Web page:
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Has your baby left you at wits’ end, what with the shoes, toys and sweaters—and everything in between—making their way into her mouth? Rest assured that every baby does this, and it’s totally normal. In fact, it’s a prerequisite to being a healthy infant.
I believe each family should choose the best time for themselves and their baby. That said, bottles do begin to cause “bucking” of the permanent teeth at age 3 years or so, and using a bottle beyond age 1 can lead to cavities in some babies.
Whenever you do it, consider transitioning to a spill-proof sippy cup, as they’re far less messy than a traditional cup.
Chatting face-to-face with your baby as well as following her gaze and discussing what can be found are ways parents can help encourage their babies’ language development, suggests recent research published in the Proceedings of the National Academy of Sciences.
It’s true that your newborn loves to look you in the eye—it’s the part of the face that has the most contrast—but when it’s time to figure out how to coo and babble, at around 6 months old, chances are he’ll find your mouth much more interesting.
It may cause you some embarrassment, but when your child screams and clings to you at the mere approach of Aunt Marge (or nearly any other unfamiliar person), he’s actually responding in a very normal way.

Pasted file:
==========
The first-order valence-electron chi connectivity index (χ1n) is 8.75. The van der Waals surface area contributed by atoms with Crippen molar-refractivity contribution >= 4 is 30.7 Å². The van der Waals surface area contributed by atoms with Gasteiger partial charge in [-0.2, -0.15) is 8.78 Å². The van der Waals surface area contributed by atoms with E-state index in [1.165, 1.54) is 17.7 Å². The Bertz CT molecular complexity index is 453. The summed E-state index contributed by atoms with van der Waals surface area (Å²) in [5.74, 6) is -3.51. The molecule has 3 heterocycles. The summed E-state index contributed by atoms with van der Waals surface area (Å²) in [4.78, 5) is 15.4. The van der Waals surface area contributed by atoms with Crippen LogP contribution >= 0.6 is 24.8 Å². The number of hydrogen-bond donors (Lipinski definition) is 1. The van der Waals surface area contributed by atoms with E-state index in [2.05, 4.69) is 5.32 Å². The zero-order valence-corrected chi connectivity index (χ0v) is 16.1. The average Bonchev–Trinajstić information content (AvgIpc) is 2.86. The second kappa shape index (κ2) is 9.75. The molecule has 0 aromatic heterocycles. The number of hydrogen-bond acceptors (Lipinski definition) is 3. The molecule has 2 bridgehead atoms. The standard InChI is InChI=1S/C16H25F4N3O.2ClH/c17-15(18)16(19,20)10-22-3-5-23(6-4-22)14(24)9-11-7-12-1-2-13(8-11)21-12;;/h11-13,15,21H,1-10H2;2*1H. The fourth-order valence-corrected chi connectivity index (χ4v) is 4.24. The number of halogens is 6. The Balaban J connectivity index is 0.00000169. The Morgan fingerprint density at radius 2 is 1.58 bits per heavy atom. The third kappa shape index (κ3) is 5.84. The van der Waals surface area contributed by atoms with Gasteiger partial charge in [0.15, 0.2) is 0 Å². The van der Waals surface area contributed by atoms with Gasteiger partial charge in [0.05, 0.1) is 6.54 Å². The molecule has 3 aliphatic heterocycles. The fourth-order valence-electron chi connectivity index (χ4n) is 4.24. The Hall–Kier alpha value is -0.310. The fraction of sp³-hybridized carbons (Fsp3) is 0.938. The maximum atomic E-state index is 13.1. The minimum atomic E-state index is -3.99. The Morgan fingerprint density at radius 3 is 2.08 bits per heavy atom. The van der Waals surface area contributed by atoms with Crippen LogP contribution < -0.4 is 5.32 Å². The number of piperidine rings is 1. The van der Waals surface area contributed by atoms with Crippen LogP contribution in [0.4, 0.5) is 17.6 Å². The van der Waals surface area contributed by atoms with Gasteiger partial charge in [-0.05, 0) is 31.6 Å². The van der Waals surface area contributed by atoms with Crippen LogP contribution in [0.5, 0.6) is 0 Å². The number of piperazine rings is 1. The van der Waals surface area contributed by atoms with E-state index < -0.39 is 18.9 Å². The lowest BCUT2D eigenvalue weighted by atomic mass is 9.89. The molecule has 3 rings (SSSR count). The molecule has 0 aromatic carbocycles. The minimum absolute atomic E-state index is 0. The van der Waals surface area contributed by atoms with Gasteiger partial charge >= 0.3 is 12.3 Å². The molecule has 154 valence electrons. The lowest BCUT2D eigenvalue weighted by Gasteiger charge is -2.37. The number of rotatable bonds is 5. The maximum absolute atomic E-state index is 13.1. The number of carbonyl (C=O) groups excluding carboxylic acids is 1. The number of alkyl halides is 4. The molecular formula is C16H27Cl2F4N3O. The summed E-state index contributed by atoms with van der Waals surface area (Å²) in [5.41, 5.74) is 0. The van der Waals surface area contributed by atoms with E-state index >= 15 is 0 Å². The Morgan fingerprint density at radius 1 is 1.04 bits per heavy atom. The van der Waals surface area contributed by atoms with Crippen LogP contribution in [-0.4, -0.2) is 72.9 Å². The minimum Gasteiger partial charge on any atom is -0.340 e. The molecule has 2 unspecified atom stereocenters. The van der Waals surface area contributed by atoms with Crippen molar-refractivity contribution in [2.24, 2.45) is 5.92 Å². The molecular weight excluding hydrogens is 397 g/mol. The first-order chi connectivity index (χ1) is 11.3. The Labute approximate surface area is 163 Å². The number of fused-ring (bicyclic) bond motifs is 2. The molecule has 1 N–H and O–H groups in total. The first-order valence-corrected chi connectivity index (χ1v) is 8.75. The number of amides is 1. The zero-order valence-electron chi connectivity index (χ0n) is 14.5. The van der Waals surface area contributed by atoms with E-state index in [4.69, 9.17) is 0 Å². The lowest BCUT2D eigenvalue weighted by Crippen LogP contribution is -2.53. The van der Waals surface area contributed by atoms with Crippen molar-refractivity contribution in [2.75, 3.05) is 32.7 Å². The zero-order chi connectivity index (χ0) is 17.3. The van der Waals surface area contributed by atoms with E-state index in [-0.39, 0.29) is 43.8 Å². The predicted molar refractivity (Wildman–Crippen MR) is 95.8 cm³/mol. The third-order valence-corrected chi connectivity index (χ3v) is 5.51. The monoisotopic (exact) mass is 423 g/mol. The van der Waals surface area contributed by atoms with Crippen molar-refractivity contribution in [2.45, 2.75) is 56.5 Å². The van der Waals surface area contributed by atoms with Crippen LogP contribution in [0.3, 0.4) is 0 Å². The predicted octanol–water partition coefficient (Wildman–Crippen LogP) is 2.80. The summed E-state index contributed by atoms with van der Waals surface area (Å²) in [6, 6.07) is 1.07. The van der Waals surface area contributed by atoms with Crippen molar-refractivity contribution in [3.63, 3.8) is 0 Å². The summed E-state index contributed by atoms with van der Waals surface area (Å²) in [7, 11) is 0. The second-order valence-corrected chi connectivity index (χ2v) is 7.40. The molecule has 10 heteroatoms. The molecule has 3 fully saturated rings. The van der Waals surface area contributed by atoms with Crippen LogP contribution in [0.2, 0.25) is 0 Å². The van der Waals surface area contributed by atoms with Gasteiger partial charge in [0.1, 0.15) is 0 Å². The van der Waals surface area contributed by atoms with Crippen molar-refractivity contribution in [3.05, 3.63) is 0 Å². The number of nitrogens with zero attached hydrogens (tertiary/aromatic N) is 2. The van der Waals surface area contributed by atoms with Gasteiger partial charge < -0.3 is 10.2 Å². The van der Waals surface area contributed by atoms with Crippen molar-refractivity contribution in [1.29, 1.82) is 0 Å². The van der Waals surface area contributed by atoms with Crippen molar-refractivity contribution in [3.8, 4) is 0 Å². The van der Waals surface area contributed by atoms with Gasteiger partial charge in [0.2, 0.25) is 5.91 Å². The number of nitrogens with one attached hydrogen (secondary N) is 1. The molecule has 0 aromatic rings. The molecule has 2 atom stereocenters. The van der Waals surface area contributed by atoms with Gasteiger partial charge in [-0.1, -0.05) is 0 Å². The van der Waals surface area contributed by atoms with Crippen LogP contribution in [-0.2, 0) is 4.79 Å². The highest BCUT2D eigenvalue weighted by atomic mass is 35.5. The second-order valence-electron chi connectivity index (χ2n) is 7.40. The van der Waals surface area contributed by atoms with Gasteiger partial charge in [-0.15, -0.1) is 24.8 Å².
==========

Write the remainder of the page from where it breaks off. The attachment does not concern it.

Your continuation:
Your baby is now 1 year old. Congratulations! Here are some tips for planning your baby's first birthday party. Your baby will continue to grow and achieve new milestones. You can read more about them here. And for more information about your baby's milestones, check out these Baby Steps.
Your baby now babbles with intonation; this sounds like talking, but there are no real words. By 10 or 11 months, he may start “cruising” (walking sideways while holding onto furniture), and by 12 months, many babies walk unassisted.
At 10 months, he babbles with intonation; this sounds like talking, Roth says, but there are no real words. At about 12 months, he begins to say things like “baba” for bottle or “wawa” for water.
At 9 months, your baby will say consonant-vowel strings (“ba ba” or “da da”) or vowel-consonant strings (“ab ab”); these also are known as babbling. He follows simple verbal direction, such as “Get the toy” or “Press the button” when it’s accompanied by a gesture.
Your baby is becoming more and more "talkative." She can imitate sounds, like clucking her tongue or say "uh-oh" or "shh." Talk to your pediatrician if at 7 months your child doesn't do any of the following: smile or laugh; roll over or bear weight on her legs; try to produce consonants and vowel sequences; or recognize familiar sounds, such as a ringing telephone or doorbell.
Your baby may be lying on his back, grabbing his feet, and bringing them to his mouth. Yum! Maybe it's time to sign up for a Mommy & Me yoga class, our try our baby-friendly yoga moves. Your baby may also be sitting upright without support, or even supporting his entire body weight on his legs.
Your baby is learning and growing by leaps and bounds now! In the coming weeks, he'll likely say consonants, such as t or d, or a consonant-vowel combo like "ta" or "da." In the coming weeks, your baby will begin to sit up unassisted. He also can put his hands together, grasp an object by raking his fingers across it and move objects from hand to hand.